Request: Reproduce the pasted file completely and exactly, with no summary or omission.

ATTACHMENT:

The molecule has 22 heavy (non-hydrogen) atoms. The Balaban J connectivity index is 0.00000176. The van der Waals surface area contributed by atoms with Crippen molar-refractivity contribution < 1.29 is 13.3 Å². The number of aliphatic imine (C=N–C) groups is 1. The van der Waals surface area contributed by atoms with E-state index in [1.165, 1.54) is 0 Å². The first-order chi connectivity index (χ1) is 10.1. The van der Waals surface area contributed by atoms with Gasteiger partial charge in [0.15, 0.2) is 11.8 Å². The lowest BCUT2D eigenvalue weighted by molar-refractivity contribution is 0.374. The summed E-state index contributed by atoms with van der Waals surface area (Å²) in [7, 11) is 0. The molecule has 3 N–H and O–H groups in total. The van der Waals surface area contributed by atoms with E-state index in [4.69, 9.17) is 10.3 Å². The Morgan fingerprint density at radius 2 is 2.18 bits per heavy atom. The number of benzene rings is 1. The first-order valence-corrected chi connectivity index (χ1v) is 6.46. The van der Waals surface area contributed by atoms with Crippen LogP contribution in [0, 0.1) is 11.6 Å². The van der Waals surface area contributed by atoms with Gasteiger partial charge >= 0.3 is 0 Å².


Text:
The molecule has 22 heavy (non-hydrogen) atoms. The Balaban J connectivity index is 0.00000176. The van der Waals surface area contributed by atoms with Crippen molar-refractivity contribution < 1.29 is 13.3 Å². The number of aliphatic imine (C=N–C) groups is 1. The van der Waals surface area contributed by atoms with E-state index in [1.165, 1.54) is 0 Å². The first-order chi connectivity index (χ1) is 10.1. The van der Waals surface area contributed by atoms with Gasteiger partial charge in [0.15, 0.2) is 11.8 Å². The lowest BCUT2D eigenvalue weighted by molar-refractivity contribution is 0.374. The summed E-state index contributed by atoms with van der Waals surface area (Å²) in [7, 11) is 0. The molecule has 3 N–H and O–H groups in total. The van der Waals surface area contributed by atoms with E-state index in [4.69, 9.17) is 10.3 Å². The Morgan fingerprint density at radius 2 is 2.18 bits per heavy atom. The number of benzene rings is 1. The first-order valence-corrected chi connectivity index (χ1v) is 6.46. The van der Waals surface area contributed by atoms with Crippen LogP contribution in [0, 0.1) is 11.6 Å². The van der Waals surface area contributed by atoms with Gasteiger partial charge >= 0.3 is 0 Å².